But the Simon Wiesenthal Center hoped the new leadership would move away from Mahathir's behavior in the weeks ahead.

"We're not asking the new leader to come out and make a speech about Jews - quite the contrary. We're hoping he will concentrate on moving his country forward."

Mahathir's critics say his remarks are highly irresponsible, and could provoke more violence.

Cooper recalled that Mahathir during the 1980s wouldn't allow the New York Philharmonic to perform in Malaysia because it planned to include in its concert music by Jewish composer Ernst Bloch.

At the time, people could simply "scratch their head and say, what kind of nut is this?"

"But we live in a completely different climate today. We live in extraordinary volatile times, when that kind of rhetoric just can't be shrugged off."

Cooper voiced disappointment that no OIC leader has publicly criticized Mahathir for his speech - for which he received a standing ovation - or for his subsequent comments.

"What does that say to the rest of us who are searching for moderates [in the Islamic world]? I think it's shocking and disturbing, and not only to Jews."

'My Muslim hero'


At an Asia-Pacific summit in Bangkok last week, President Bush took Mahathir aside and called his comments "wrong and divisive," White House spokesman Scott McClellan reported at the time.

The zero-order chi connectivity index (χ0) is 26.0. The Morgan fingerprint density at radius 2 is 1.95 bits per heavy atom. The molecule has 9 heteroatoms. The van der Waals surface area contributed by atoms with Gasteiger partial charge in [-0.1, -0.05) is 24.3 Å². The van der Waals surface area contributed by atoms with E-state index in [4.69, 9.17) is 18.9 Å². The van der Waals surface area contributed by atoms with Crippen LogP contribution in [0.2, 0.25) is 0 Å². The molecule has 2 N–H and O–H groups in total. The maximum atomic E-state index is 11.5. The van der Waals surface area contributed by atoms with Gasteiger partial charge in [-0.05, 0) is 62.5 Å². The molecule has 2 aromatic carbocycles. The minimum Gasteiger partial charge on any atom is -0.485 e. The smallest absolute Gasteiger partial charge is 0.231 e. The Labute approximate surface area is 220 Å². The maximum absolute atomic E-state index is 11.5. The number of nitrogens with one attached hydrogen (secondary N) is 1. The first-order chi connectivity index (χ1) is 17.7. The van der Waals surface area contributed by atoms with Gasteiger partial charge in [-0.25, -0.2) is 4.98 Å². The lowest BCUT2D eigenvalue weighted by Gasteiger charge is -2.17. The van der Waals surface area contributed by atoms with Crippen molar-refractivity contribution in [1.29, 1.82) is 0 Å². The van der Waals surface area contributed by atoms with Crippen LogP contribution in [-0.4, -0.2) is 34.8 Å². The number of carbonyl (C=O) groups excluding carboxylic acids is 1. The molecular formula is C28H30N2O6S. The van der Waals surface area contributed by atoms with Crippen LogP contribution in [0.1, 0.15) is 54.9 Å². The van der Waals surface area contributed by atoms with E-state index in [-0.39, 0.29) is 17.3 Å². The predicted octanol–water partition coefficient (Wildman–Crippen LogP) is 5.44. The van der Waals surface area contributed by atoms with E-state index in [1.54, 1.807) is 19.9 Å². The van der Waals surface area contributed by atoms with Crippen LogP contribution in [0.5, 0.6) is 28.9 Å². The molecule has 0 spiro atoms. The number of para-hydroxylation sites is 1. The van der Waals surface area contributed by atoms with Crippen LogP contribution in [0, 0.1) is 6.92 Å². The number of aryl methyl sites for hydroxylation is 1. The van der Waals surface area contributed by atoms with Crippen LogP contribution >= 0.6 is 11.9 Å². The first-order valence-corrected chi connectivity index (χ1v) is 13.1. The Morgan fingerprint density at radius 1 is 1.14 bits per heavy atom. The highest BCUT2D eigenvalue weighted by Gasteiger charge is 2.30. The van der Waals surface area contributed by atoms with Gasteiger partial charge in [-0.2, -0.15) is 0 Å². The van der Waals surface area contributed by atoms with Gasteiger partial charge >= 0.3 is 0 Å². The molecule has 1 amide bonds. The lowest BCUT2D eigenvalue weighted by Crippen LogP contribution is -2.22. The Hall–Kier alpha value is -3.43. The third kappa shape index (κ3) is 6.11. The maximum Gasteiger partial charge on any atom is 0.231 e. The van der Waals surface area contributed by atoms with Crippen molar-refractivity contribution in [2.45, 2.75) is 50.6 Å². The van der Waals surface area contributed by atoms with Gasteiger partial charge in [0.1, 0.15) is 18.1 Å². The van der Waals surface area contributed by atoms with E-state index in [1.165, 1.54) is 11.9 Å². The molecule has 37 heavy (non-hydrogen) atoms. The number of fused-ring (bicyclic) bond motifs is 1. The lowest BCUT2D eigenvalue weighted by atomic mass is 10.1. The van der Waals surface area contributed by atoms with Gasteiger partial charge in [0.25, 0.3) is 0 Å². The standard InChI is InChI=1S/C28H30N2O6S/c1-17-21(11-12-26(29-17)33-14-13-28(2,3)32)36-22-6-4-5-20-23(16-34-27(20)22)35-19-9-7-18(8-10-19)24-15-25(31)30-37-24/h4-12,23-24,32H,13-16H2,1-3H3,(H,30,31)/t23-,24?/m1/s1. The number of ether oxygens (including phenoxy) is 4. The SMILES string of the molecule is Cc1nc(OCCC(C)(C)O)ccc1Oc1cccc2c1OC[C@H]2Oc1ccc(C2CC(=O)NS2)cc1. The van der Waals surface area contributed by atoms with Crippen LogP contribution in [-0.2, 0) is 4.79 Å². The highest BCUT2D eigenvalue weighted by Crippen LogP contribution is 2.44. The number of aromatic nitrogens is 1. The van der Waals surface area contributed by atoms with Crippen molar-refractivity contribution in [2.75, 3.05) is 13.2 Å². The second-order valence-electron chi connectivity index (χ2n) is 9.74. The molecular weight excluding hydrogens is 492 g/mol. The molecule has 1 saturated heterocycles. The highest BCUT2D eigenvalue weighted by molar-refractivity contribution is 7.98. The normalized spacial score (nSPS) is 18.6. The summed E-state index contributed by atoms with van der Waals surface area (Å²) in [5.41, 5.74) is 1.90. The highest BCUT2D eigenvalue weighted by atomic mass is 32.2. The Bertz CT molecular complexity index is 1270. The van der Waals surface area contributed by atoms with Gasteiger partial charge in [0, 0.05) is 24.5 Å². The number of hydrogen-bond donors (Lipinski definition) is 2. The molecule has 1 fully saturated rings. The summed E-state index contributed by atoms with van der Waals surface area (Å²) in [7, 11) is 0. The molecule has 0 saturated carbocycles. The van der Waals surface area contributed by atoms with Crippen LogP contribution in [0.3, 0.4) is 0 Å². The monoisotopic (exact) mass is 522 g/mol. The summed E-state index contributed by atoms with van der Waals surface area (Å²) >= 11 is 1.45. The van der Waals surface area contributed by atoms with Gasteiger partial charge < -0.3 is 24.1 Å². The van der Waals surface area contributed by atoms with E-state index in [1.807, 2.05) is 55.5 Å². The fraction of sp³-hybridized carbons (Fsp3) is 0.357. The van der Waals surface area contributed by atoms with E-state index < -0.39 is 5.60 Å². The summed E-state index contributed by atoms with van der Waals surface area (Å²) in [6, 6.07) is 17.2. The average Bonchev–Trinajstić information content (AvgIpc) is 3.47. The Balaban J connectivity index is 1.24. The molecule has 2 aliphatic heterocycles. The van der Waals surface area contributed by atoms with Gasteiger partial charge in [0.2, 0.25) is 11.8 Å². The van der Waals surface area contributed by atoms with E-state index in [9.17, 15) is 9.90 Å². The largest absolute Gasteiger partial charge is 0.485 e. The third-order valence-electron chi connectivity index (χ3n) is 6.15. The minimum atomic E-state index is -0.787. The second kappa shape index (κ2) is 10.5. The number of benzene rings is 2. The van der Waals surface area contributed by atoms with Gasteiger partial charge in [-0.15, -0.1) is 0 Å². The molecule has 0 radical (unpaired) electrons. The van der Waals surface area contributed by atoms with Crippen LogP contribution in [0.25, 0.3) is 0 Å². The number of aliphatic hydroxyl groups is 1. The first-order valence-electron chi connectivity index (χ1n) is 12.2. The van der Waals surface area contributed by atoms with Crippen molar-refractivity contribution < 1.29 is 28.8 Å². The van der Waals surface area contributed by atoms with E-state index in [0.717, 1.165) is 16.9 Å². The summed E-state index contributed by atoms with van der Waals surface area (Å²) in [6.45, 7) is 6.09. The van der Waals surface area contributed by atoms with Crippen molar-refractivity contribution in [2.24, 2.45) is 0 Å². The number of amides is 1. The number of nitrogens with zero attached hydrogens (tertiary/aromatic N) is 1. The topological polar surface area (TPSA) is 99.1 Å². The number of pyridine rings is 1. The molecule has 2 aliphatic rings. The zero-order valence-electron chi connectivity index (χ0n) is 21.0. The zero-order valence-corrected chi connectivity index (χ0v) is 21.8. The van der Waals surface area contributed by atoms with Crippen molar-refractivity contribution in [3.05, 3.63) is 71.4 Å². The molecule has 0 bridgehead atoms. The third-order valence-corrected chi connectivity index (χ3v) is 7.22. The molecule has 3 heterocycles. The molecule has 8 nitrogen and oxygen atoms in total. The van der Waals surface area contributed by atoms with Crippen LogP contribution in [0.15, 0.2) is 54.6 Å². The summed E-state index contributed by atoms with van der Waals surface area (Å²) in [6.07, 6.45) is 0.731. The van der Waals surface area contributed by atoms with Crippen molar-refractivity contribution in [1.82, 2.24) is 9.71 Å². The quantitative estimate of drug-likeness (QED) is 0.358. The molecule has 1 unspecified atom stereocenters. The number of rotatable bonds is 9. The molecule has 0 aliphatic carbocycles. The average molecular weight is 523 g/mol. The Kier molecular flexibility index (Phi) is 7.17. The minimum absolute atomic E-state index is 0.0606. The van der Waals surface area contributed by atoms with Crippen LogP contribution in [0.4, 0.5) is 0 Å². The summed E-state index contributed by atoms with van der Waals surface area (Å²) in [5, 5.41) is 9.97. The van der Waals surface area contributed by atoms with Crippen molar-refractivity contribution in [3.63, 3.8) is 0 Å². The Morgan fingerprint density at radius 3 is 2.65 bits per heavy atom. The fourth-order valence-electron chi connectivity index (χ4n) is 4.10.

Mahathir has since denied that Bush scolded him, calling it "the biggest lie of all."

On the eve of his retirement, the outgoing prime minister is being lauded in the Malaysian media, with newspapers publishing glowing tribute from commentators and ordinary people in the country and the wider region.

"Prime Minister Dr. Mahathir Mohamad has achieved almost mythical status among his admirers in Malaysia and tributes have been pouring in as he prepares to step down on Friday," began one local report, published Wednesday.

"Mahathir is my Muslim hero," ran the headline on one accolade, while another said: "Thanks for so many great things accomplished."

How Badawi and other ministers conduct themselves in the absence of the man who has run Malaysia for more than two decades remains to be seen.

Mahathir himself, at a press conference Tuesday - in which he once again expounded on his views on the Jews - said he was sure Malaysia under his successor would be able to maintain its independence in the face of "attacks" on the nation.

At least one cabinet minister looks unlikely to disown Mahathir's opinions after his departure.

Culture, Arts and Tourism Minister Kadir Sheikh Fadzir was quoted by the New Straits Times newspaper as saying that "the international media are controlled by the Jews and the [West's political] leaders have to make statements which support them."

"I am confident Malaysia will not in any way be affected by the boycott call," Kadir added.

Trade and Industry Minister Rafidah Aziz also said she doubted investors would be swayed by what she called biased media reporting on Mahathir's statements.

See also:
Bush Scolds Mahathir, But Muslim Leader Maintains 'Jews Control World' (Oct. 20, 2003)
Islamic Leader's Comments on Jews and the West Condemned by Some (Oct. 17, 2003)